My Pure Autonomic Failure; Up and Running with WEGO Health Activist Writer’s Month Challenge

April 2nd, 2013 by Carrie, the Just Mildly Medicated gal

Every April WEGO Health hosts the Health Activist Writer’s Month Challenge. I am excited as this is my first year. For 30 days WEGO challenges us to share with provided topics.  I will do my best to share each day through Just Mildly Medicated Blog, Facebook , and twitter. (I just oxford comma’d and I liked it) If you are not yet following Just Mildly Medicated all over the Internet today is a good day to start. 

 
I have been diagnosed with Pure Autonomic Failure; it’s a type of Dysautonomia. Dysautonomia is a broad term that describes any disease or malfunction of the autonomic nervous system (ANS). My condition causes me to have Chronic Fatigue, frequent Premature Ventricular Complex, GERD, Long QT syndrome, Inappropriate Sinus Tachycardia and Bradycardia, episodes of non-sustained Ventricular Tachycardia, Orthostatic Intolerance, and a spasm of accommodation which happens in ciliary muscle of the eye.
 
 
I am not always symptomatic which can be confusing for me as well as those around me. It is very hard to understand why I can go to the grocery store and a movie one day and the next walking to the kitchen can cause palpations, sweating, and dizziness. This unpredictability makes it difficult to make plans and causes emotional stress. Although I am an introvert by nature I do crave social situations and do not like being possibly thought of as unpredictable.
 

When your autonomic nervous system is dysfunctional in the way that mine is, both parasympathetic nervous system (PSNS) and sympathetic nervous system (SNS)  you tend to have opposing symptoms which makes getting a diagnosis difficult. For example I have both bradycardia and tachycardia; one is a too slow heart rate and the other a too fast heart rate. Most hours of the day, even during sleep, I have a range of anywhere from 50 to 120. I have been ‘stuck’ in each for more than 24 hours. Although they have opposite feeling neither are fun.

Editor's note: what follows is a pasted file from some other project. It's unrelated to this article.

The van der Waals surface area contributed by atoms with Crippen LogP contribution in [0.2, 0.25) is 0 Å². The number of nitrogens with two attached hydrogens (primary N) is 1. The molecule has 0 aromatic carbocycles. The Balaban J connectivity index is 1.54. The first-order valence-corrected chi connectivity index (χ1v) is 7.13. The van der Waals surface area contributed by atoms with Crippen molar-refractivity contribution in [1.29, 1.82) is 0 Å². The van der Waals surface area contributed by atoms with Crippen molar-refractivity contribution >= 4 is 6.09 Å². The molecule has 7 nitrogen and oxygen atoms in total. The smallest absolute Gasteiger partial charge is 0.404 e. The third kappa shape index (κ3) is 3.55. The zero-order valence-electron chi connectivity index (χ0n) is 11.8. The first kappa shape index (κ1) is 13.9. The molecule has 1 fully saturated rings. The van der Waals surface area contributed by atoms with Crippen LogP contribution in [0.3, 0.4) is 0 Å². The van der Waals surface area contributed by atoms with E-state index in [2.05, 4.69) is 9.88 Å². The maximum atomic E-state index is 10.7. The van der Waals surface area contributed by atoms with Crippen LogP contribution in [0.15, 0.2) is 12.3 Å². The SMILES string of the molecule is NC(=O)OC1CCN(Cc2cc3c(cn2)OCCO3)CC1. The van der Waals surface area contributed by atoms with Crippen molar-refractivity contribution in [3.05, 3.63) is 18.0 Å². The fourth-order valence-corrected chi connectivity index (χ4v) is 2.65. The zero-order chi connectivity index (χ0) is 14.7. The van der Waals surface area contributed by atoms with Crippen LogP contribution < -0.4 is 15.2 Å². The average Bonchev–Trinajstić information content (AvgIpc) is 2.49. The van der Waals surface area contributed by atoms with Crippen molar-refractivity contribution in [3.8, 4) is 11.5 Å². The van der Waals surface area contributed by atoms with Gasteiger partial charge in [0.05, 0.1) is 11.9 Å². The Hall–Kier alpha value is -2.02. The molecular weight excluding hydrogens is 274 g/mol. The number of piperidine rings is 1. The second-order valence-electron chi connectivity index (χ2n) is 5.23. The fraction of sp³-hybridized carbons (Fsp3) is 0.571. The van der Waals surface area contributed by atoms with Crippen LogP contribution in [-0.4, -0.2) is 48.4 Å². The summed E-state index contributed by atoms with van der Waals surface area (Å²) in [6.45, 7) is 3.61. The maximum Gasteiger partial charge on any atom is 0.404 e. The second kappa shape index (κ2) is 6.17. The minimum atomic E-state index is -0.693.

I wish I knew where this originated, its perfect

Like many people with a chronic invisible illness, I was misdiagnosed and treated incorrectly for years before stumbling on the right doctors who understood what was happening to me. When I say stumble I truly mean it too. I went to a walk in clinic for chest congestion the first time a doctor said he was concerned about my heart and nervous system and that I should see a cardiologist ASAP. I remember him scribbling notes on the strip from my heart rate monitor. “Long QT for rate / HR from 65 to 112 in 15 min laying down”. It still seems so crazy to me because that day I walked out thinking that guy was a nut job.

WEGO has asked me to share a few posts I think would be helpful to someone newly diagnosed. This actually means a lot to me because although there is no evidence that Dysautonomia (other than Familial Dysautonomia also called Riley-Day Syndrome) is hereditary; however my mother, sister, and daughter have all been diagnosed with different types of Dysautonomia and now aside from that a friend from High School is going through the diagnostic process for what could be Dysautonomia.
  

 If you find yourself wanting more of my story with Dysautonomia  you could read 30 Things About Me and Dysautonomia or Don’t Let Your Chronic Illness Define You.

 

I have what I have grown to love as the Pacemaker Series. (As of now I am still a NO on a pacemaker) The Possible Pacemaker and Phil Collins, To Pacemaker or Not To Pacemaker and my most popular post New Cardiology Break Up and Some Muay Thai Moves. 

 

Some blogs from others on the Dysautonomia journey that I just love are Musings of a Dysautonomiac and Living with Bob (Dysautonomia)

I hope you have a chronically amazing day!

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4 Responses

  1. Lindsay says:

    How am I just learning about WEGO now?? SO glad you mentioned it – it sounds like a great network.

    I’m always surprised to hear dysautonomia is not hereditary – at least when it comes to POTS, I know quite a few mother/daughter or sibling pairs who both have it. I hope they do more research on that soon.

    Thank you so much for mentioning my blog – I’m very touched.
    Lindsay (Musings of a Dysautonomiac)

    • Yeah, you should do the WEGO HAWMC! My Doctor, Randy in Pensacola, thinks there is clearly a hereditary link because of all of his patients who come in with family members (like I did). As of now there is no scientific evidence linking Dysautonomia, especially different types. My mom and I both have Pure Autonomic Failure, my sister is a very clear POTS, and my daughter is NCS (or whatever the new name of the year is).

      Thanks for checking in!

  2. in pursuit says:

    Every time I read your posts I have mixed emotions: I am so proud of you for taking to the interwebs and sharing your experiences. I am guilt-ridden for every complaining about a stupid headache or being “tired.” I am saddened becasue someone I care about has to struggle with this. And I am thrilled to be your friend;)
    V

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